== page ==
The authors then rely on the 97.5% of states (?) that had collected data on the presence or absence of neonatal seizures or serious neurologic dysfunction in their birth certificates. I would question the reliability and collection methods of this data. The definition of a neonatal seizure is seizures occurring in the first month of life. Birth certificate data is usually filled out in the first couple days of life. I am not sure how the authors then used this data responsibly. Also, it would be important to know long term outcomes of the neonates who experience seizures or serious neurologic dysfunction and how that correlates to lifelong disability. This study does not clarify this endpoint.


The term relative risk (RR) is used in this study to emphasize their conclusion that homebirth attended by a midwife has an overall 10.55 RR of a 5 minute 0 Apgar score. The RR is slightly higher in primips than in multips for all categories but RR can be quite misleading especially in the headline of a press release which was their intention, I believe. The overall risk in this study of a 5 minute Apgar score of 0 in the hospital attended by a physician was 1.6/10,000 births. For home births with a midwife it was 1.63/1,000. While this is a 10-fold increase it is still rare when you consider all the other risks of birth. It is purposeful deception to use statistics selectively in this way. Especially when they conclude that all obstetric practitioners must disclose this information to all pregnant women who express an interest in out-of-hospital birthing. “Surprisingly”, this article concludes with a recommendation that concurs with an article written last year by Dr. Chervenak on the professional responsibility of physicians to recommend against planned out-of-hospital births to women who express an interest in it. Amazing that based on a risk of .163% of a 5-minute Apgar of 0 doctors are told to advise against home birth but a 33% risk of surgical birth is no problem. A higher risk of infection, breast feeding issues, psychological trauma, mother-baby separation, induction/augmentation are not reasons to warn mothers against hospital birthing? The skewing of data to funnel women down the medical path is without shame. What more can I say?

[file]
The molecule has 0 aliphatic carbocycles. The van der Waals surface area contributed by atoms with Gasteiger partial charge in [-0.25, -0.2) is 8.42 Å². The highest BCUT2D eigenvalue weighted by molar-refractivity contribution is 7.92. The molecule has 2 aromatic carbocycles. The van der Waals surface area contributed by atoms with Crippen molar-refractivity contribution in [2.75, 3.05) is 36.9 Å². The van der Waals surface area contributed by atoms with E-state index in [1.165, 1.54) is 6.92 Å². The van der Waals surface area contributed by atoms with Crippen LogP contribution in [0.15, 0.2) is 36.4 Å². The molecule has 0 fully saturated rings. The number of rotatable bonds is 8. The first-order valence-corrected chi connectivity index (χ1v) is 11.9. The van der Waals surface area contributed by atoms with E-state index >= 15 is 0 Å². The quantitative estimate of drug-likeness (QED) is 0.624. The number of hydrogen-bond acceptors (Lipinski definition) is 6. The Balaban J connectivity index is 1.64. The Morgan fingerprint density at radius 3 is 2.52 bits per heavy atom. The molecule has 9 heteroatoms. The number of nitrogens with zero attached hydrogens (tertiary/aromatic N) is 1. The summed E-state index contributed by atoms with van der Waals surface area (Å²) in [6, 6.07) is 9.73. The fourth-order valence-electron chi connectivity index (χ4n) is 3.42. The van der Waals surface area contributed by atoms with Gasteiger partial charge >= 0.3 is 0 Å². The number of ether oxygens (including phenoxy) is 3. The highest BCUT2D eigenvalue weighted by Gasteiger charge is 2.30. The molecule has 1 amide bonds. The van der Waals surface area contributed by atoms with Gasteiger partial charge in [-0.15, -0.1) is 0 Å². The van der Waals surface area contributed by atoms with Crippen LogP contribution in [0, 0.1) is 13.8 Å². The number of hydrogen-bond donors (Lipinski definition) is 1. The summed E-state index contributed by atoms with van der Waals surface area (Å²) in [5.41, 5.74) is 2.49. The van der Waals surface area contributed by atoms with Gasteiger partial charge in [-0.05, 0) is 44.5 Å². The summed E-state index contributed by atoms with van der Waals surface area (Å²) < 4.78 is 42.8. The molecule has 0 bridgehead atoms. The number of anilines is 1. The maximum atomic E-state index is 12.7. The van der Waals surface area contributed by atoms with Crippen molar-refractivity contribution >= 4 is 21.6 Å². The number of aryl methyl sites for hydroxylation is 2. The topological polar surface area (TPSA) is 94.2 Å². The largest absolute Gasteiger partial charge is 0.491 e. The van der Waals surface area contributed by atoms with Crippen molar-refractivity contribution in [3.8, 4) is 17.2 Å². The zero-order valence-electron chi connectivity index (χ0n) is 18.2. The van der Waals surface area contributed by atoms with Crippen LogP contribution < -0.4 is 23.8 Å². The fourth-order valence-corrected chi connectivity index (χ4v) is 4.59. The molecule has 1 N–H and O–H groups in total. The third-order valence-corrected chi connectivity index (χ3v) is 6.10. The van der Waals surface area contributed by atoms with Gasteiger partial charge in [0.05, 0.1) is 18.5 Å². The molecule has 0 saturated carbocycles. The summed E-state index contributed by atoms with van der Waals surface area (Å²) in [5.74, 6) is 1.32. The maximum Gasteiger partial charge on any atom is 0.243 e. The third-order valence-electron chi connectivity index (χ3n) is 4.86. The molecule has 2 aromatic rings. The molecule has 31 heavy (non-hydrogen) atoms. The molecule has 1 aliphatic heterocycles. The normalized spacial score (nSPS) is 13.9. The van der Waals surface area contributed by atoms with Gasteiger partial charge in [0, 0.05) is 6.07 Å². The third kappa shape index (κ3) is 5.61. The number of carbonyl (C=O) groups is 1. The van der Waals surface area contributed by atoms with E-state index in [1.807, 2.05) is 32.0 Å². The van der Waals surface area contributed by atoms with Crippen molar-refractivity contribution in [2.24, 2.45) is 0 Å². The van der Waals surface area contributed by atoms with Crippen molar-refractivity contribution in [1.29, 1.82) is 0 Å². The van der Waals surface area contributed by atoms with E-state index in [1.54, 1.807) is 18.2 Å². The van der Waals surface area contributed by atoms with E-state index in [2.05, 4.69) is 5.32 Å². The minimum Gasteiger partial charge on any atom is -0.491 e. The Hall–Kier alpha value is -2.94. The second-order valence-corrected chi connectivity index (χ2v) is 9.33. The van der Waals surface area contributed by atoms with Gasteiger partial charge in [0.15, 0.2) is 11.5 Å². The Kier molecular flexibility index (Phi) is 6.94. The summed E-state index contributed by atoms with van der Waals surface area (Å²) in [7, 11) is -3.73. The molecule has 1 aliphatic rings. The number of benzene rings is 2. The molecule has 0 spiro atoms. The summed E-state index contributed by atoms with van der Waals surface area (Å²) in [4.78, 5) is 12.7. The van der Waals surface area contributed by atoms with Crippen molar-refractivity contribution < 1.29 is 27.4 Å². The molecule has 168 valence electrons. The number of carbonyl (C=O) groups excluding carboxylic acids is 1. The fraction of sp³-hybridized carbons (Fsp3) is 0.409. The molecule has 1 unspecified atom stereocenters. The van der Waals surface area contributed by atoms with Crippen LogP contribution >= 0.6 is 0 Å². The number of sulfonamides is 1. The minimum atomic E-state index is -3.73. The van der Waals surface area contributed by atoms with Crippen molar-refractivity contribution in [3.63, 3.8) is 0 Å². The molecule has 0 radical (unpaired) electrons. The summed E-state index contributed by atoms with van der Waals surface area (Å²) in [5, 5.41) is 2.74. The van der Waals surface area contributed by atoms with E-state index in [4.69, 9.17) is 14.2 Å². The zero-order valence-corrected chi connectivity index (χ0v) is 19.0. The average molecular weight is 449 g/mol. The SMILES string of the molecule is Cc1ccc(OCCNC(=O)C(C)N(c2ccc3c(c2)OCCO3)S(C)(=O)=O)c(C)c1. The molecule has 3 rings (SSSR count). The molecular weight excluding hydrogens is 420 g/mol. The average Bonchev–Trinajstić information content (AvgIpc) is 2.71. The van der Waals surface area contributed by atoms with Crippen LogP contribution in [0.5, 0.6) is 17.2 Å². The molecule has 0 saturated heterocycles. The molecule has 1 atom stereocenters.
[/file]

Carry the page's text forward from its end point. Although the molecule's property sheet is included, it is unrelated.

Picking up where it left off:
Well, on this article there is one more glaring point to make. I could not find anywhere in this article a distinction between a live born newborn with a 5-minute Apgar of 0 and a stillborn. If a woman at term was diagnosed with an intrauterine fetal demise at term and chose to have her baby at home would that count as a 0 Apgar at 5 minutes? Finally, I have spent more than 27 years working in hospitals with NICU teams. When a baby is born with a very low or zero Apgar at 1 minute it is pretty much standard of care for the NICU team to rush in and perform their initial magic of resuscitation. Even if the baby were to be allowed to expire at 30 minutes or was to be revived only to die hours or days later the Apgar score at 5 minutes would not be a 0!! I would submit that the risk of 0.16/1000 for a 0 Apgar at 5 minutes in the hospital setting as quoted in the article is artificially low. And if this reasoning sounds logical then the entire premise of using the 5-minute Apgar score as a marker of quality of care by practitioner or location is undermined and serves to fit the Chervenak model of selective ethics! Maybe it would be professionally responsible for physicians to tell their patients that!

(Please see my comments following this blog)